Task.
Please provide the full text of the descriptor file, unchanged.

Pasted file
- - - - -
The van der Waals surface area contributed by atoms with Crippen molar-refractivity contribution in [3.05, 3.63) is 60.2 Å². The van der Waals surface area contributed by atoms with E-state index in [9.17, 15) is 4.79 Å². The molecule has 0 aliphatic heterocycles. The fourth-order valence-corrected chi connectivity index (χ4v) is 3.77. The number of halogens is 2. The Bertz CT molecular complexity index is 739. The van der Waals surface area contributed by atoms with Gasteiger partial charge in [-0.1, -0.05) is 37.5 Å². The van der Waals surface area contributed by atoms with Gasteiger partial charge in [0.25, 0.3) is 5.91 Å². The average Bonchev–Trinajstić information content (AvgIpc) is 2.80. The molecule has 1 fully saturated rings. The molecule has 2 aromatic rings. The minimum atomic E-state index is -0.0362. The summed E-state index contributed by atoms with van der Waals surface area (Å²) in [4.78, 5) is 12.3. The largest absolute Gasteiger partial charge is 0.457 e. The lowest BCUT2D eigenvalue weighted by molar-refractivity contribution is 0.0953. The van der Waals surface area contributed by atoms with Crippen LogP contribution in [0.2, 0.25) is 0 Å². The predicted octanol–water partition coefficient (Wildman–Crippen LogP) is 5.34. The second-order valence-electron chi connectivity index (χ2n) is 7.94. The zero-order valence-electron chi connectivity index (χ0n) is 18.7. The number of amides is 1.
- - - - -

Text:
The van der Waals surface area contributed by atoms with Crippen molar-refractivity contribution in [3.05, 3.63) is 60.2 Å². The van der Waals surface area contributed by atoms with E-state index in [9.17, 15) is 4.79 Å². The molecule has 0 aliphatic heterocycles. The fourth-order valence-corrected chi connectivity index (χ4v) is 3.77. The number of halogens is 2. The Bertz CT molecular complexity index is 739. The van der Waals surface area contributed by atoms with Gasteiger partial charge in [-0.1, -0.05) is 37.5 Å². The van der Waals surface area contributed by atoms with Gasteiger partial charge in [0.25, 0.3) is 5.91 Å². The average Bonchev–Trinajstić information content (AvgIpc) is 2.80. The molecule has 1 fully saturated rings. The molecule has 2 aromatic rings. The minimum atomic E-state index is -0.0362. The summed E-state index contributed by atoms with van der Waals surface area (Å²) in [4.78, 5) is 12.3. The largest absolute Gasteiger partial charge is 0.457 e. The lowest BCUT2D eigenvalue weighted by molar-refractivity contribution is 0.0953. The van der Waals surface area contributed by atoms with Crippen LogP contribution in [0.2, 0.25) is 0 Å². The predicted octanol–water partition coefficient (Wildman–Crippen LogP) is 5.34. The second-order valence-electron chi connectivity index (χ2n) is 7.94. The zero-order valence-electron chi connectivity index (χ0n) is 18.7. The number of amides is 1.